The Route to Africa

A growing paramilitary subculture in the United States — centered on gun shows, training camps, films, books, and magazines — guided Americans to Rhodesia and Angola. At the heart of that subculture was the magazine Soldier of Fortune. Created in 1975 by Lt. Col. Robert K. Brown, an Army Reservist and special operations veteran who had fought in Vietnam, the magazine functioned as an ad-hoc labor market for aspiring soldiers-for-hire. Its back pages brimmed with job-seeking ads from anonymous men hoping to find adventure and fortune abroad. At the same time, the magazine glamorized the mercenary life in lengthy articles about Africa’s most notorious soldiers of fortune, “Mad” Mike Hoare and Bob Denard, which promised independence, risk, and reward with a bit of hard-drinking and womanizing on the side.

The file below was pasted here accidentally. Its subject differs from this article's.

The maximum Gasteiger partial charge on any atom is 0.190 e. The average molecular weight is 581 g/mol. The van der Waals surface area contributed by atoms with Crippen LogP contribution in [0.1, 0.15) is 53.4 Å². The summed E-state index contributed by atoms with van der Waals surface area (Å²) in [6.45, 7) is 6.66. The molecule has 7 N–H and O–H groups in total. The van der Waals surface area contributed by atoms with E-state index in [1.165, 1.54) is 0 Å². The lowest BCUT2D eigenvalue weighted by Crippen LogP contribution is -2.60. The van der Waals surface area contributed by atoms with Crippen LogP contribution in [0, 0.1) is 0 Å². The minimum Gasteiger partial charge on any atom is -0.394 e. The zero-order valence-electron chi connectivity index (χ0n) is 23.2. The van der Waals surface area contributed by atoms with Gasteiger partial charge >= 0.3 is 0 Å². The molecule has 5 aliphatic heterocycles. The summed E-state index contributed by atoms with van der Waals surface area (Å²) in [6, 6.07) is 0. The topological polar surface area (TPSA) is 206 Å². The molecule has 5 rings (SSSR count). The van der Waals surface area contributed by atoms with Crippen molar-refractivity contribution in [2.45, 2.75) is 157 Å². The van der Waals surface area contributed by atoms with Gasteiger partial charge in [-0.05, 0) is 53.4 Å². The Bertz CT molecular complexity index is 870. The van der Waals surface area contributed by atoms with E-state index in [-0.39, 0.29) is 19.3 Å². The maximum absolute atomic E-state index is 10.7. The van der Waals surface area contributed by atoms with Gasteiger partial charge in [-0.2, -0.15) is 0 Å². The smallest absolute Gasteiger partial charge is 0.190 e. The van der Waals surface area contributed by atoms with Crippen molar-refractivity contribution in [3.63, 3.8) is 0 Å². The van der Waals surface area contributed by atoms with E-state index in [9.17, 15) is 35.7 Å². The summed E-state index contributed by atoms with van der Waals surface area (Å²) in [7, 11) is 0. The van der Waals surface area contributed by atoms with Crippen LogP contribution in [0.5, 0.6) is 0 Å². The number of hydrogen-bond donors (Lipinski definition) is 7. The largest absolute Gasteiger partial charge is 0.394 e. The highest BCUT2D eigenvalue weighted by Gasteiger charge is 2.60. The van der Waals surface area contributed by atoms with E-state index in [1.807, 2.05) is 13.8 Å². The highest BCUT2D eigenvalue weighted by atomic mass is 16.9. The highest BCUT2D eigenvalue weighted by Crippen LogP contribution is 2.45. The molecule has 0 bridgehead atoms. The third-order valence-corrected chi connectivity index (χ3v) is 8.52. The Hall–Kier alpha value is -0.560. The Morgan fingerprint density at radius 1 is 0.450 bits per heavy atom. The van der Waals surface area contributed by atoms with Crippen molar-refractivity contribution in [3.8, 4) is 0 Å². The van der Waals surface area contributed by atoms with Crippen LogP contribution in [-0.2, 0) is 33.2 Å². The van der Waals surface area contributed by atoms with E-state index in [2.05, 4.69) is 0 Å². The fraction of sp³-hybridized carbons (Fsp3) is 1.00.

Beyond sensationalist stories and classified ads, Soldier of Fortune offered practical advice for disgruntled, right-wing Americans who wanted to fight in southern Africa. In a series of articles, the recruiting officer for the Rhodesian Army, Major Nick Lamprecht, advised Soldier of Fortune’s readers on how they could join his country’s forces. It was not an easy job, Lamprecht cautioned, nor a particularly well-paying one. But it did give disillusioned US veterans the chance to remake their lives in a new land. “Rhodesia has many things to offer,” Lamprecht said. “Good Rhodesian beer, a friendly populace, and what I would describe as a free and easy, unhurried way of life, lots of wide open spaces.” It was a place where one could “Be a Man among Men,” as the official recruitment poster urged Americans.

The Rhodesian government expected those Americans who joined its army to settle there as citizens, part of its attempt to rebuild its dwindling European-descended population after years of “white flight.” Yet the path to Rhodesia was circuitous. Americans first had to write to the Rhodesian Army, which vetted their applications, weeded out the “phonies,” and then sent recruiting packets to those deemed fit for service. After that the Rhodesian government paid for their airfare and other travel expenses. Once the recruits completed basic training, they joined the army as conscripts.